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July 10, 2013

It’s Not Our Policy to Forgive…

Kevin E. Dayhoff

Last Sunday, just when you were about to get your nerve up to watch or read the news, the story broke that (former) New York governor Eliot Spitzer announced that he would like to return to public office.


On July 7, Michael Barbaro and David W. Chen broke the news in The New York Times, “Spitzer Rejoins Politics, Asking for Forgiveness.”


“His re-emergence comes in an era when politicians – like Rep. Mark Sanford of South Carolina and the New York mayoral contender Anthony D. Weiner – have shown that public disapproval, especially over sexual misconduct, can be fleeting, and that voters seem receptive to those who seek forgiveness and redemption.


“His decision startled the city’s political establishment, which is already unsettled by the rapid rise of Mr. Weiner, who also plunged into a campaign without party elders’ blessing…”


As if the news that Mr. Spitzer has thrown his hat in the ring for the office of New York City controller is not bizarre enough, the web publication, “Hate The Media” observes, “Client No. 9 running for public office again.


“And guess who will be Eliot Spitzer’s opponent for the office of New York City Controller: Kristin Davis, the “Manhattan Madam,” whose services he used to hire prostitutes when he was governor. As the republic crumbles, Democrats continue to make a mockery of the democratic process.”


Kenneth Lovett, with The New York Daily News also wryly noted: “In an odd twist, the ex-governor – who resigned in 2008 amid a high-priced call-girl scandal – will be competing against Kristin Davis, the ex-madam who says she supplied him with hookers and who is running on the Libertarian line…


“This is going to be the funnest [sic] campaign ever,” said Davis, who went to prison for three months for her role in running a high-end escort service.


“Spitzer, who was identified as ‘Client No. 9’ by call girl Ashley Dupre …. (who) was never charged in the scandal,” according to Mr. Lovett.


Meanwhile, do you remember the story of Mr. Spitzer’s demise? I mean, this is a family publication. In 2008, as the news continued to unfold, it started to read like a bad plot for a “B” movie or a harlequin novel. In New York, even Governor Spitzer’s more ardent enemies were in disbelief when the story broke and passed off the initial reports as a bad practical joke.


If you will recall, it was revealed in March 2008, that Mr. Spitzer had violated his marriage vows and broken a number of laws by having an extra-marital affair with an “aspiring singer.” He mercifully resigned on March 12, 2008, and ended a sensational 48 hours of salacious melodrama of position, power, greed, and human failings.


Aside from the fact that the man broke laws, participated in the victimization of young women, broke his marriage vows and violated the public’s sacred trust, is the fact that he allegedly spent $80,000 on this nefarious activity. Not to be overlooked is the question of what in the world is worth $5,000 per hour.


Ex-Governor Spitzer’s hypocrisy exemplifies the continuing disconnect that our political leadership has with American families. While people at home struggle to pay for the cost of gas, groceries, and taxes, teach their children the difference between right and wrong, and keeping your word, he’s out on the town and blowing $80,000 to spend time with an “aspiring-singer.”


Can you only imagine the difference that kind of money could make in our local community?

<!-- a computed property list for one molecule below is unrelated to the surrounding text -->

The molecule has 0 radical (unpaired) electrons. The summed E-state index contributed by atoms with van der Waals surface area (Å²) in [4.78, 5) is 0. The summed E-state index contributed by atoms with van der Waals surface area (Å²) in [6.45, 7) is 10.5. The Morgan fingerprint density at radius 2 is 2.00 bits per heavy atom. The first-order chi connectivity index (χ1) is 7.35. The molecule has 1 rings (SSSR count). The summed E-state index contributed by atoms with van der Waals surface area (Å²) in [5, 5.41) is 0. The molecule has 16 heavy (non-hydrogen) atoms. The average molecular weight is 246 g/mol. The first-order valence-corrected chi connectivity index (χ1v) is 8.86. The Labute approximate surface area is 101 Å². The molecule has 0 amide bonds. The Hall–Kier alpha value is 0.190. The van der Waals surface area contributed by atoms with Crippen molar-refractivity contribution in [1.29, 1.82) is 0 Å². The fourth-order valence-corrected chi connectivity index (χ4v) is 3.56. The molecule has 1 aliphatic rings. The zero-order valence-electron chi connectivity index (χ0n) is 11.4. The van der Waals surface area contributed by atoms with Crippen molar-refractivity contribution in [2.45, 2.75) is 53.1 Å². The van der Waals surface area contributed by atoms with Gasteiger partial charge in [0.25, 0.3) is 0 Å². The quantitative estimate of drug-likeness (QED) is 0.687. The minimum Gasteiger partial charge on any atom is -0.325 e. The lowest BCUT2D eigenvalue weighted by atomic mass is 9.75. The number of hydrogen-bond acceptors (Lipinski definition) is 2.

Yes, I’m quite aware that the man is a multi-billionaire and he is alleged to have been spending his own money. This, of course, misses the entire point that public office and wealth has requisite responsibilities and many Americans feel disenfranchised and alienated because there are too many “Spitzers” in office, locally, in Annapolis, and nationally, who aren’t doing their job and aren’t honest with us.


Chris Cillizza and Sean Sullivan wrote in The Washington Post on Monday: “… Spitzer is running for office again isn’t terribly surprising. He clearly regretted his decision to resign as Empire State governor in March 2008 amid revelations that he had taken part in a high-priced prostitution ring. And as soon as 2009, Spitzer made clear he wanted to return to politics.


In 2008, the pundits blathered that his fall from grace ended a career that was considered so bright that his name was being bantered about as a 2012 or 2016 presidential candidate.


This comes at a time when public faith and trust in elected officials from both parties, on the local, state and national level, could not possibly be worse.


If the public’s attitude toward Congress is any test of the depth of rampant citizen cynicism, one needs to look no farther that the headline in the recent (June 13) edition of The Washington Post, “Confidence in Congress drops to historic low.”


The ironies abound in the Spitzer tragedy. In his previous job as attorney general of New York, he had gained a reputation as a ruthless boar in his relentless crusade against wrongdoing on the part of Wall Street. In a successful attempt to further his own political ambitions, he made it great sport to ruin the reputations of Wall Street executives, often using the very same laws that – in the end – brought about his own demise.


One of the many golden rules of life is always treat people well when you’re on your way up because you never know when you’re coming down.  In the end, as Governor Spitzer faced a life-altering crisis, he was completely alone with no friends.


Which reminds me of another golden rule. One we may only hope the voters in New York remember in the voting booth. To forgive is divine. To forget is not our policy.


. . . . .I’m just saying…


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